Fact: In 2019, 5 people died in the United States in the month of May from taking a selfie.
One study reported that 259 people around the world have died while taking selfies.
Outside Magazine writer, Kathryn Miles talked to NPR about regulations and pledges parks are putting into place to protect their visitors from taking risky selfies that can ultimately end in death after the number of deaths in certain areas began to rise.
An example of a “dangerous selfies” people are taking are photos with wild bears in the background. Yes- wild BEARS. People are dying trying to get that perfect post on social media and want to get as many likes as possible. Miles also said that, “in the past few weeks, what we’ve seen repeatedly, is visitors to the Grand Canyon at the South Rim wanting to get that sort of lovely panoramic shot of themselves at the Grand Canyon and stepping back to kind of situate themselves, not realizing how close they are to the edge and then literally falling to their deaths.” All in order to get more clicks, likes, and retweets.
Research into this topic has found two types of people. First, the innocent, naïve people trying to get a fun, attention grabbing photo to share on social media and not realizing how dangerous the situation actually is. And second, the people seeking out danger on purpose for social media fame. Either way, it is ending in senseless deaths that can be avoided.
Miles told NPR that The U.S. Forest Service has warned against bear selfies and Yellowstone has asked park visitors to take a safe selfie pledge. There are other steps being taken to try to keep people safe. For example, Russia, the country, for instance, has published a safe selfie brochure that it hands out to people there. Wisconsin state parks have tried a really interesting initiative where they’ve built selfie stands in the parks in safe places with good views. The Delaware DMV has created safe selfie zones. And then the National Park Service earlier this month tried a safe selfie day to try to get people engaged in the movement.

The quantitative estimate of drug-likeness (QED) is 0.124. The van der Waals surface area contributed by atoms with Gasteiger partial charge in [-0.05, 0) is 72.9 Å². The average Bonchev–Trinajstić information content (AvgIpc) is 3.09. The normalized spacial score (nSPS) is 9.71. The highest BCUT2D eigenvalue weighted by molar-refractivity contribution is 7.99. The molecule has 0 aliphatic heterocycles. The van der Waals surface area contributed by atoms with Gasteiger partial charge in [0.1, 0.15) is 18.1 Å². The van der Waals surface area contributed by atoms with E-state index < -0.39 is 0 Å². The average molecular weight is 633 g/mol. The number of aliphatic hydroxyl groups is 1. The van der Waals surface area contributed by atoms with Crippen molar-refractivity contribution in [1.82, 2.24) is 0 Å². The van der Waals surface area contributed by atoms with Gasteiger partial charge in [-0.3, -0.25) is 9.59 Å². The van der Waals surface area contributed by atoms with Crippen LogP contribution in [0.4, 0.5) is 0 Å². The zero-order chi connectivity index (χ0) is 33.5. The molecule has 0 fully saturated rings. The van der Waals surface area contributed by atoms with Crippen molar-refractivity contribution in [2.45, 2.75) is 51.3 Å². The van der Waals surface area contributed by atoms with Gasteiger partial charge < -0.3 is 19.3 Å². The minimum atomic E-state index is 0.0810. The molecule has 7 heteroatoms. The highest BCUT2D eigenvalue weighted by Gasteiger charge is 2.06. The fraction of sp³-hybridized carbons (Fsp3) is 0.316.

Project B3 wants you to add this topic to your discussion list! As parents and caregivers we might think (as full-grown adults) that this is common-sense: don’t put yourself in danger for a photograph. But, our teens who have grown up with a smartphone in their hands and whose brains are not yet fully formed NEED to be told NOT to do these things. A lot of these stories are just tourists going over a barrier for a better shot. Lots of them are teenagers. Summer is a great time for vacation and exploration. Keep your preteens and teens safe with a quick convo about safety and selfies!